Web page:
Isn't the Balanchine Ballet a bit of a straw man for Kaufman? Dancers' limited acting skills may be, for instance, more closely related to specialization as ballet, like all arts and all sports, has become more demanding in pure physicality. One can imagine a number of other contributing societal causes, some relating to performers, some to audiences, others to the funding (which is mentioned). In other words, accepting the legitimacy of her concerns, wouldn't it be the case that the causes have societal roots ... rather than a causal connection to performing or preferring Balanchine works.

Interesting to contemplate Dirac's comment -- is urbanization itself a cause, as lack of colorful "characters" recede and the relative anonimity of the city takes over ....

#13 Mel Johnson

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Posted 11 May 2009 - 11:43 AM

Bourne isn't the answer to anything; his work is something between the drawing of mustaches on the Mona Lisa and the self-referentiality that the article decries. Balanchine, while "dabbling" in movie choreography, produced an uproarious version of Swan Lake which a lot of people have taken for a veracious picture of what ballet actually is!

But something seems to be missing, here. Ubiquity is disparaged and yet, the realization that propinquity begets ubiquity seems to have been forgotten. Balanchine was working in America, and it's a big place! Lots of wannabes were bound to be produced simply by the process of imitation being the sincerest form of flattery. What I would like to know is: Where are the Ashton wannabes? Wheeldon seems to be a natural heir apparent, but doesn't pretend to the title. The UK can't depend on getting a genius like Ashton - indeed, no place can - every quarter-century; even he came to England via Ecuador and Peru. Balanchine came to America by another sort of track, but it's largely good fortune that both ended up where they did! Americans and Britons both saw both choreographers at their best, and practically simultaneously. Perhaps it is simply because short story ballets are so much work to produce.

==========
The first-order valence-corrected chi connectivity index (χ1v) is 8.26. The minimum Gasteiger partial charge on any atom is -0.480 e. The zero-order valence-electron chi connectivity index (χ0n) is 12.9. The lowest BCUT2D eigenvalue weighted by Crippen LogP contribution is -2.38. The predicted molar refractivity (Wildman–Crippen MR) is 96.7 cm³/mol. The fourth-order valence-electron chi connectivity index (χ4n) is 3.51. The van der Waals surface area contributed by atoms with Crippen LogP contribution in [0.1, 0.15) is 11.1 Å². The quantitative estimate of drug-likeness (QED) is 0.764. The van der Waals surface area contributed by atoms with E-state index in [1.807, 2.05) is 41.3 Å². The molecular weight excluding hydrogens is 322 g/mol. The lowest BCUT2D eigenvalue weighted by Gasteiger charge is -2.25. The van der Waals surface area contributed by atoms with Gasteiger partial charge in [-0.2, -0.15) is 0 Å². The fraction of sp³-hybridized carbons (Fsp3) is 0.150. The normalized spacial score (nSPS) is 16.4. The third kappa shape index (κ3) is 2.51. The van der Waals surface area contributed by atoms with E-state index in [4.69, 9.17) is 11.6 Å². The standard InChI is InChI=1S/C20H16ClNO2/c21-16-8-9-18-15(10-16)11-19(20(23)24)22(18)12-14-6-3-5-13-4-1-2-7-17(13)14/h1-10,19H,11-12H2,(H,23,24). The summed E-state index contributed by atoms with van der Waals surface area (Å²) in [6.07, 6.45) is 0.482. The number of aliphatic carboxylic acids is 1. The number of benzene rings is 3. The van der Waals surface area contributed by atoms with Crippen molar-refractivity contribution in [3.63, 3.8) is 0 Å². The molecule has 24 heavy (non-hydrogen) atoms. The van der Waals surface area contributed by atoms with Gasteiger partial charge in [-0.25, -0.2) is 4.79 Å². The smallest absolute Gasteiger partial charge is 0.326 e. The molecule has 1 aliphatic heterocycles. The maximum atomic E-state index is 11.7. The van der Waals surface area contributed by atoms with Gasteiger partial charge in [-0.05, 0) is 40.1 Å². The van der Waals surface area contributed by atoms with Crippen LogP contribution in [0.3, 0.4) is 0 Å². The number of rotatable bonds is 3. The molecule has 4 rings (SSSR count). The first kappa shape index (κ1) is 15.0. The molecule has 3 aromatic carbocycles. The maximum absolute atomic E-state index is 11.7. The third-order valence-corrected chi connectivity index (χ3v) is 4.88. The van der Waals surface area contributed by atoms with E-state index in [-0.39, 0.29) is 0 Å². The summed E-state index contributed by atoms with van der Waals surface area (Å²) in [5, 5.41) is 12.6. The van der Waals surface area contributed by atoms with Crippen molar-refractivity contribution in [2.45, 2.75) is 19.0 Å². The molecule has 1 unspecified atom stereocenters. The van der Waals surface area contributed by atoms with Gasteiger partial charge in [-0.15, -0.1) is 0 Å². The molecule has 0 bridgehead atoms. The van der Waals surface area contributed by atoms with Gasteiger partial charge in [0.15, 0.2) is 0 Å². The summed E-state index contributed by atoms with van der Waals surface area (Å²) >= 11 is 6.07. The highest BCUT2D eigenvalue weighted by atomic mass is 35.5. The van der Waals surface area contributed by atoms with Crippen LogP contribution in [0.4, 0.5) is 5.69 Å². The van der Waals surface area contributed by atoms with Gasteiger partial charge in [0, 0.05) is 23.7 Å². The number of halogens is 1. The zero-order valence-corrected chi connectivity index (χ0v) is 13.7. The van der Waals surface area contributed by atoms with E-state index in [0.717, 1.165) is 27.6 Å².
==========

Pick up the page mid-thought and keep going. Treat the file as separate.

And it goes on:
#14 miliosr

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Posted 11 May 2009 - 11:45 AM

Actually, dirac, the "ballet" about contemporary life you describe sounds pretty close to Anna Sokolow's Rooms . . .

#15 Dale

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Posted 11 May 2009 - 11:46 AM

I agree with dirac. While I feel Kaufman has some valid points, I disagree with her line that Balanchine favored "fast, skinny, emotionally guarded dancers." I don't doubt she sees this sometimes but it's because Balanchine choreographic followers (I'll call them post-Modern ballet creators) miss the whole, encompassing view of Balanchine's work. His work was not devoid of story (think of his famous quote - just because it's abstract doesn't mean there's no meaning. When a man and a woman are on stage together, there's already a story), not all of them were devoid of scenery, and for a man who worked so closely with Karinska and other designers, he cared about costumes too. But post-Modern choreographers just riff on Agon (without any of the skill that ballet showed) and forget all the other ballets like Steadfast Tin Soldier or rethinks of ballets such as La Source or Raymonda Variations. Not every Balanchine ballet is a slash and burn, like William Forsythe or Jarmo Elo or even some Wheeldon. In fact, it is those performances of Balanchine's works that treat Agon or 4Ts like an Elo ballet that I find unacceptable.

However, it would certainly behoove ballet makers today to explore all of the great repertoire.